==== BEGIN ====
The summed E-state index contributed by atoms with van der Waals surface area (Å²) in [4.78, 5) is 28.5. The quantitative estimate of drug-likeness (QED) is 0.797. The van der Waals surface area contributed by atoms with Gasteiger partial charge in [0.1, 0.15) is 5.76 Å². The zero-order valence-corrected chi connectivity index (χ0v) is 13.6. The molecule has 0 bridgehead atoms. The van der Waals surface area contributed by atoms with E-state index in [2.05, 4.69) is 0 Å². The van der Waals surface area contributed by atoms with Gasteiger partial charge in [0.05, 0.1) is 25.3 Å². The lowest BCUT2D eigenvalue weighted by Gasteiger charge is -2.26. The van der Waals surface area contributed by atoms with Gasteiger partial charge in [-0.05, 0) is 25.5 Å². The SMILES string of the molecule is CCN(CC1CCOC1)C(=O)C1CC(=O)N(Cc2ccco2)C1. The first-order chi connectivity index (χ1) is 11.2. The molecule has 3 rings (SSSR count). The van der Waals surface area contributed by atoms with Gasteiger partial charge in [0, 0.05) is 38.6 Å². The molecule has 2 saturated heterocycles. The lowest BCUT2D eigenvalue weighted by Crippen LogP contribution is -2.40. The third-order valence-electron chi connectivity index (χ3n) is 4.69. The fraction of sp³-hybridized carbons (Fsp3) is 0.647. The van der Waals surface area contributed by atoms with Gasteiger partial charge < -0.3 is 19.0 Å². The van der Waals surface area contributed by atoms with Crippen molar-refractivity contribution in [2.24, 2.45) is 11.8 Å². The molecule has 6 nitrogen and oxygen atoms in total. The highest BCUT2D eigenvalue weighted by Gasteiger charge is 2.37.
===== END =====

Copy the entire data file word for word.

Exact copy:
The summed E-state index contributed by atoms with van der Waals surface area (Å²) in [4.78, 5) is 28.5. The quantitative estimate of drug-likeness (QED) is 0.797. The van der Waals surface area contributed by atoms with Gasteiger partial charge in [0.1, 0.15) is 5.76 Å². The zero-order valence-corrected chi connectivity index (χ0v) is 13.6. The molecule has 0 bridgehead atoms. The van der Waals surface area contributed by atoms with E-state index in [2.05, 4.69) is 0 Å². The van der Waals surface area contributed by atoms with Gasteiger partial charge in [0.05, 0.1) is 25.3 Å². The lowest BCUT2D eigenvalue weighted by Gasteiger charge is -2.26. The van der Waals surface area contributed by atoms with Gasteiger partial charge in [-0.05, 0) is 25.5 Å². The SMILES string of the molecule is CCN(CC1CCOC1)C(=O)C1CC(=O)N(Cc2ccco2)C1. The first-order chi connectivity index (χ1) is 11.2. The molecule has 3 rings (SSSR count). The van der Waals surface area contributed by atoms with Gasteiger partial charge in [0, 0.05) is 38.6 Å². The molecule has 2 saturated heterocycles. The lowest BCUT2D eigenvalue weighted by Crippen LogP contribution is -2.40. The third-order valence-electron chi connectivity index (χ3n) is 4.69. The fraction of sp³-hybridized carbons (Fsp3) is 0.647. The van der Waals surface area contributed by atoms with Gasteiger partial charge < -0.3 is 19.0 Å². The van der Waals surface area contributed by atoms with Crippen molar-refractivity contribution in [2.24, 2.45) is 11.8 Å². The molecule has 6 nitrogen and oxygen atoms in total. The highest BCUT2D eigenvalue weighted by Gasteiger charge is 2.37.